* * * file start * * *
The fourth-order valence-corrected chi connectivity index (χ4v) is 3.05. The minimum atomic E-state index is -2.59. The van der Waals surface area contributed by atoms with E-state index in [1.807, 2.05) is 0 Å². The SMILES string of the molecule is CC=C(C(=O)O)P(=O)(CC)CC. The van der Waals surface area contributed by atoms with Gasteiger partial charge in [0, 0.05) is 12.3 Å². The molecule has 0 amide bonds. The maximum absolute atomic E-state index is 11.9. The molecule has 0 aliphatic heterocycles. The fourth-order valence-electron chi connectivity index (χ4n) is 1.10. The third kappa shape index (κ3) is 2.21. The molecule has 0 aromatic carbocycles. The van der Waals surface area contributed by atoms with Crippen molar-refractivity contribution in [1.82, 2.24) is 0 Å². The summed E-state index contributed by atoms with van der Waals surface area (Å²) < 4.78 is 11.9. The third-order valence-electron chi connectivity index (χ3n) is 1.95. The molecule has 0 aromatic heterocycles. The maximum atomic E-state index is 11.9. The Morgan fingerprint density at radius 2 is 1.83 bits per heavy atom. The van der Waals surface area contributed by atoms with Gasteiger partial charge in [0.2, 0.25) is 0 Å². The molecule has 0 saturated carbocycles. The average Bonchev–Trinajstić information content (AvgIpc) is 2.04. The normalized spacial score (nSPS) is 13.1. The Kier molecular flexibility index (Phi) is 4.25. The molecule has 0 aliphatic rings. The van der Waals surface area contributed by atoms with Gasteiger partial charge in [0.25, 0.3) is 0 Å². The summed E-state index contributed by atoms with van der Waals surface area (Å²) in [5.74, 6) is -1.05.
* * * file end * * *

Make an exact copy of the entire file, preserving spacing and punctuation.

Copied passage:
The fourth-order valence-corrected chi connectivity index (χ4v) is 3.05. The minimum atomic E-state index is -2.59. The van der Waals surface area contributed by atoms with E-state index in [1.807, 2.05) is 0 Å². The SMILES string of the molecule is CC=C(C(=O)O)P(=O)(CC)CC. The van der Waals surface area contributed by atoms with Gasteiger partial charge in [0, 0.05) is 12.3 Å². The molecule has 0 amide bonds. The maximum absolute atomic E-state index is 11.9. The molecule has 0 aliphatic heterocycles. The fourth-order valence-electron chi connectivity index (χ4n) is 1.10. The third kappa shape index (κ3) is 2.21. The molecule has 0 aromatic carbocycles. The van der Waals surface area contributed by atoms with Crippen molar-refractivity contribution in [1.82, 2.24) is 0 Å². The summed E-state index contributed by atoms with van der Waals surface area (Å²) < 4.78 is 11.9. The third-order valence-electron chi connectivity index (χ3n) is 1.95. The molecule has 0 aromatic heterocycles. The maximum atomic E-state index is 11.9. The Morgan fingerprint density at radius 2 is 1.83 bits per heavy atom. The van der Waals surface area contributed by atoms with Gasteiger partial charge in [0.2, 0.25) is 0 Å². The molecule has 0 saturated carbocycles. The average Bonchev–Trinajstić information content (AvgIpc) is 2.04. The normalized spacial score (nSPS) is 13.1. The Kier molecular flexibility index (Phi) is 4.25. The molecule has 0 aliphatic rings. The van der Waals surface area contributed by atoms with Gasteiger partial charge in [0.25, 0.3) is 0 Å². The summed E-state index contributed by atoms with van der Waals surface area (Å²) in [5.74, 6) is -1.05.